Display Settings:

Format

Send to:

Choose Destination
Am J Pathol. 2008 Jul;173(1):14-24. doi: 10.2353/ajpath.2008.070942. Epub 2008 Jun 13.

Beyond wavy hairs: the epidermal growth factor receptor and its ligands in skin biology and pathology.

Author information

  • 1Institute of Molecular Animal Breeding and Biotechnology, Gene Center, LMU Munich, Feodor-Lynen-Str. 25, D-81377 Munich, Germany. schnder@lmb.unimuenchen.de

Abstract

The epidermal growth factor receptor (EGFR) network, including its seven ligands and four related receptors, represents one of the most complex signaling systems in biology. In many tissues, including the skin and its appendages (notoriously the hair follicles), its correct function is necessary for proper development and tissue homeostasis, and its deregulation rapidly results in defects in cellular proliferation and differentiation. The consequences are impaired wound healing, development of psoriasis-like lesions, structural and functional defects of the hair follicles, and tumorigenesis. In addition to in vitro experiments and data from clinical studies, several genetically modified mouse models displaying alterations in the interfollicular skin and hair follicles attributable to mutations in components of the EGFR system have been reported. These animals, in many cases representing bona fide models of known human diseases, have been seminal in the study of the role of EGFR and its ligands in the skin and its appendages. In this review, we take the multiple phenotypes of these animal models as a basis to summarize and discuss the effects elicited by members of the EGFR system in diverse aspects of skin biology and pathology, including cellular proliferation and differentiation, wound healing, hair follicle morphogenesis, and tumorigenesis.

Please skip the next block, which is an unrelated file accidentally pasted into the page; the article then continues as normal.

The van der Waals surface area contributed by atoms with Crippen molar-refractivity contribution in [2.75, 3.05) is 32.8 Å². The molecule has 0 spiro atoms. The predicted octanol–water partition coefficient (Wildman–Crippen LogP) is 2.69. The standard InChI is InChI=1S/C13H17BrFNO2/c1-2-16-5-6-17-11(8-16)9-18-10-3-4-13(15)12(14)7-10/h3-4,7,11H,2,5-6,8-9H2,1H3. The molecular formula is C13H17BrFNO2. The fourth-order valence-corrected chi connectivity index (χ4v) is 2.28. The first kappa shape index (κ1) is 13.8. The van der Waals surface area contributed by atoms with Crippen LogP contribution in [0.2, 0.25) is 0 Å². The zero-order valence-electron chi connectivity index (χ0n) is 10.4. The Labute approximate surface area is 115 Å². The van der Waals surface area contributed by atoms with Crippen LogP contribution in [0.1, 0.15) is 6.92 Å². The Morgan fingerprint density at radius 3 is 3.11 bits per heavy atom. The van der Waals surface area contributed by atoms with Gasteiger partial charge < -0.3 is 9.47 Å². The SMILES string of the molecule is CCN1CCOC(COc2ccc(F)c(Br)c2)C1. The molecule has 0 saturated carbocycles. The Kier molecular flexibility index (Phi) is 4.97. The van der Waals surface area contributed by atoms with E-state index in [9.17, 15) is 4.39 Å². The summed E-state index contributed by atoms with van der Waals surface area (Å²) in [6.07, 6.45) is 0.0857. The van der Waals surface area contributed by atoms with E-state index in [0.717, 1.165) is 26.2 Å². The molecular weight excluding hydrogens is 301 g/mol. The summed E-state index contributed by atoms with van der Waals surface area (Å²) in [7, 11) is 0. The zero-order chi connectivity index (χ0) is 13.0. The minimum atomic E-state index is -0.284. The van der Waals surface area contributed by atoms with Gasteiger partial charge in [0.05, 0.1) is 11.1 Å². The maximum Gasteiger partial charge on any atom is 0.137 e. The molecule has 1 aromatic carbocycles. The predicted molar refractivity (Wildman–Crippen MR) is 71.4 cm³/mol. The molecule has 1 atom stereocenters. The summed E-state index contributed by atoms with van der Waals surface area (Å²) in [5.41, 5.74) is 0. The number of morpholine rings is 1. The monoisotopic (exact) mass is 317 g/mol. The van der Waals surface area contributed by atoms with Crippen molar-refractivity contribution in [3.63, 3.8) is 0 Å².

PMID:
18556782
[PubMed - indexed for MEDLINE]
PMCID:
PMC2438281
Free PMC Article

Images from this publication.See all images (2)Free text

Figure 1
Figure 2
PubMed Commons home

PubMed Commons

0 comments
How to join PubMed Commons

    Supplemental Content

    Icon for Elsevier Science Icon for PubMed Central
    Loading ...
    Write to the Help Desk